If you’re going to be a foreigner in the US, being British is about as easy as it gets, except maybe if you consider Canadians. The prejudice we face is minimal; the most offensive thing someone is likely to say to you is that British food sucks, which it largely does. Otherwise, it’s mostly just a lot of lame jokes: ha ha, did you go to Hogwarts, do you know the Queen, do you guys drink tea like, ALL the time?
Earlier this month, the Washington Post reported that Facebook had discovered that a Russia-linked “troll farm” had purchased over $100,000 worth of ads on the site during the election. Apart from being grist for the ever-churning Trump/Russia collusion story mill, the incident serves as a reminder that America’s campaign finance laws are extremely fucked, allowing massive and untraceable spending through super PACs, fake corporations, and “dark money” non-profits.
Twitter is very rarely fun, these days. It is a hell site, brimming with racists and Nazis, pedantic mansplainers, Verified Trump Repliers, callouts, pile-ons, the same jokes over and over and over again. Very occasionally, something brings us all together; often, that thing is someone pompous or annoying or genuinely awful showing their ass, or more often their boner.
Muck Rack makes it simple to find people, tweets, or articles that mention any name, keyword, company, hashtag etc. We've compiled this guide to help you make the most of your search.
Selecting a term
Start searching tweets, articles from media outlets, articles mentioned in tweets, journalists'
names, titles and bios with some suggested searches:
Companies or Topics (e.g. iPhone, Microsoft)
Phrases (e.g. "cloud computing") — use quotes to keep the terms together
Twitter handles (e.g. @username) — returns those who have mentioned or replied to
Names (e.g. "David Pogue")
Hashtags (e.g. #sxsw, #london2012)
Bio details (e.g. vegan, Olympics, father)
Muck Rack's Advanced Search allows for many boolean operators.
Find results that mention multiple specified terms, use AND or
+. For example, ensure each result contains both Elon Musk and Mark Zuckerberg by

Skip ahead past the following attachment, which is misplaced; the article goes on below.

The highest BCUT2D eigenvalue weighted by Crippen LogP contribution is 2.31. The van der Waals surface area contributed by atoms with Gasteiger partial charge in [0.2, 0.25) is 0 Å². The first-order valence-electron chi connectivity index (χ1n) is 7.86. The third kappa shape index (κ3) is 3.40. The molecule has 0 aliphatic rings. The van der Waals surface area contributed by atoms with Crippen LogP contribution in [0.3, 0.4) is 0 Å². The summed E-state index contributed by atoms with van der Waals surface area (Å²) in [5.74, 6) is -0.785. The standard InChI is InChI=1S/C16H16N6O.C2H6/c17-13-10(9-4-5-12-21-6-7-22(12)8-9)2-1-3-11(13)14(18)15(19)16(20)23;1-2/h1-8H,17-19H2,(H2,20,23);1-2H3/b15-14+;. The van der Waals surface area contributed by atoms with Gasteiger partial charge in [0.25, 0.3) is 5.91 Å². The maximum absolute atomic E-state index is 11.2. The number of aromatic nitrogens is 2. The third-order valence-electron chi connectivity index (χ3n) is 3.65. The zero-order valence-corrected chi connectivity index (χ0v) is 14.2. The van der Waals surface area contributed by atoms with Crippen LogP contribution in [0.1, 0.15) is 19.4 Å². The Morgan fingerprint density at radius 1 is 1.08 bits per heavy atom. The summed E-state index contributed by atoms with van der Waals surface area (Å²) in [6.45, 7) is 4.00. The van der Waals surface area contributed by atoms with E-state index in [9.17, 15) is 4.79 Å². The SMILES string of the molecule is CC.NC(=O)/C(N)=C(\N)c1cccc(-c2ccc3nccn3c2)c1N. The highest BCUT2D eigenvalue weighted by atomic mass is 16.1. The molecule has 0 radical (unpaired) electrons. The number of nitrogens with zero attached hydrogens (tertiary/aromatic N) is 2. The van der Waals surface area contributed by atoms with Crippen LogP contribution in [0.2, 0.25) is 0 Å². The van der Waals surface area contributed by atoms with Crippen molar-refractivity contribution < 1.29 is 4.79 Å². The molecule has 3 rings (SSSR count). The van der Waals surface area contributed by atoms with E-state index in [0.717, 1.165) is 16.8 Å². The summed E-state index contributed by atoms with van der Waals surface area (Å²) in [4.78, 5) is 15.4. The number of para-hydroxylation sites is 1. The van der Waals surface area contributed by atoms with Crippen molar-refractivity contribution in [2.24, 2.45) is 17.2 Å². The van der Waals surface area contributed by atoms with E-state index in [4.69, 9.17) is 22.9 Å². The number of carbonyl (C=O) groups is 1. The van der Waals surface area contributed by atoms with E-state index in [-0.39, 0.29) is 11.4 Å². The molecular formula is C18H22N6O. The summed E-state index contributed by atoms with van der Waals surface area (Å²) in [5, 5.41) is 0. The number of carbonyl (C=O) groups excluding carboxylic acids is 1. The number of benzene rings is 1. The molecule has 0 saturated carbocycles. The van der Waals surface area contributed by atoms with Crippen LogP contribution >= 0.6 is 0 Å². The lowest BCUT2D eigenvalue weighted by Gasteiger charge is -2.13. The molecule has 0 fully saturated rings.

searching Obama AND Romney or Obama + Romney.
Use the operators OR or , to broaden your search when you'd like either of
multiple terms to appear in results. (This is the default behavior of our search when no operators
are used.) For example, search for democrat OR republican to find results that refer to
Democrats and/or Republicans.
Use NOT or - to subtract results from your search. For
example, searching Disney will yield results about the Walt Disney Company as well as Walt Disney
World Resort. To exclude mentions of Disney World, search for Disney -World or Disney
When using one of these operators with a phrase, enclose it in quotation marks. For example, you can
find results about smartphones excluding Apple's iPhone 4S by searching smartphone -"iPhone
Exact case matching or punctuation
If you're searching for a brand name or keyword that relies on specific punctuation marks or capitalization, you can
find results that match your exact query by adding matchcase: before the keyword you're searching for, like matchcase:E*TRADE .
Use parentheses to separate multiple
boolean phrases. For example, to find journalists talking about having fun in Disney World or
Disneyland, search for ("disney world" OR disneyland) AND fun.
An asterisk can be used to search for any variation of a root word truncated by the asterisk. For example, searching for admin* will return results for administrator, administration, administer, administered, etc.
A near operator is an AND operator where you can control the distance between the words. You can vary the distance the near operation uses by adding a forward slash and number (between 0-99) such as strawberries NEAR/10 "whipped cream", which means the strawberries must exist within 10 words of "whipped cream".